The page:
Eleven selected papers

We are happy to report that there has been a lot of interest for NordPhil, and that we received more applications than we thought we would. We take this to mean that events like this are needed, and we appreciate the effort of all applicants.

Trying to select which eleven applicants to invite for active participation was not easy. A lot of really good abstracts did not make it all the way to the conference. This is the backside of having a lot of people apply for a limited number of spots. With this in mind, we would like to share with you some of the details behind our selection process.

The Selection process

Right after the deadline, we sent all abstracts to independent referees at the University of Oslo (professors, researchers etc.), and asked them to grade the papers. This process was anonymized; the referees had no access to any information about the applicants whatsoever.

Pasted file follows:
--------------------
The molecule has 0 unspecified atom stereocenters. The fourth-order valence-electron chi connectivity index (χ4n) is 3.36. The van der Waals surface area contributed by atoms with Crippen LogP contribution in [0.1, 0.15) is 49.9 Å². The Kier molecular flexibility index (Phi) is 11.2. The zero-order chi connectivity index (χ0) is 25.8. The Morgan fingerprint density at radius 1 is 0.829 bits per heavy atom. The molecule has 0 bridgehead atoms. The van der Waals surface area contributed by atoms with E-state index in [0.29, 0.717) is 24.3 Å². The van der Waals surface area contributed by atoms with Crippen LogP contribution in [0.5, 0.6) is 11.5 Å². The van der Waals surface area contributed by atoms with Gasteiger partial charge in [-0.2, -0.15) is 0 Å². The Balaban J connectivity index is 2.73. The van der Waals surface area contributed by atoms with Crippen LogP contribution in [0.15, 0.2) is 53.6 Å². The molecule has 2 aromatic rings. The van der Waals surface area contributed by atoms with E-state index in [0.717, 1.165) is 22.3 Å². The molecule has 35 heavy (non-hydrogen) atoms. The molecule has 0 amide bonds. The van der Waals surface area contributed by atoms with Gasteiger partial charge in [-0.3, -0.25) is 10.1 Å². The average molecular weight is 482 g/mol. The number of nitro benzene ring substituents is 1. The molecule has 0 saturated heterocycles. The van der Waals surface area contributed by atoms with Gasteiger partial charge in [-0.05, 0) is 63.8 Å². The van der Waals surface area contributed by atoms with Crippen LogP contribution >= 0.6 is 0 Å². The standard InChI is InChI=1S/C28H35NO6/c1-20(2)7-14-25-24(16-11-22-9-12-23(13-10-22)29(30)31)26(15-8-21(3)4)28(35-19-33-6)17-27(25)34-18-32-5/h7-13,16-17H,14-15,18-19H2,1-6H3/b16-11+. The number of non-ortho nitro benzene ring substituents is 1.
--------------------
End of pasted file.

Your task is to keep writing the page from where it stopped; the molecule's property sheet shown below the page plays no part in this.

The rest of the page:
After this process, we, the organizers, set out to select who would be invited to hold talks at NordPhil. Because so many of the abstracts where given high grades, we had to add more criteria of selection. We used two: (1) Geographical spread. We want the conference to be a Nordic conference, so we tried getting representatives from a wide variety of Universities and countries. (2) Theme. We want to encourage philosophical debate, and so tried to place the talks in groups where all talks are (roughly) related. The result is that we’ve selected eleven papers from nine different universities, all of which got top grades from our referees.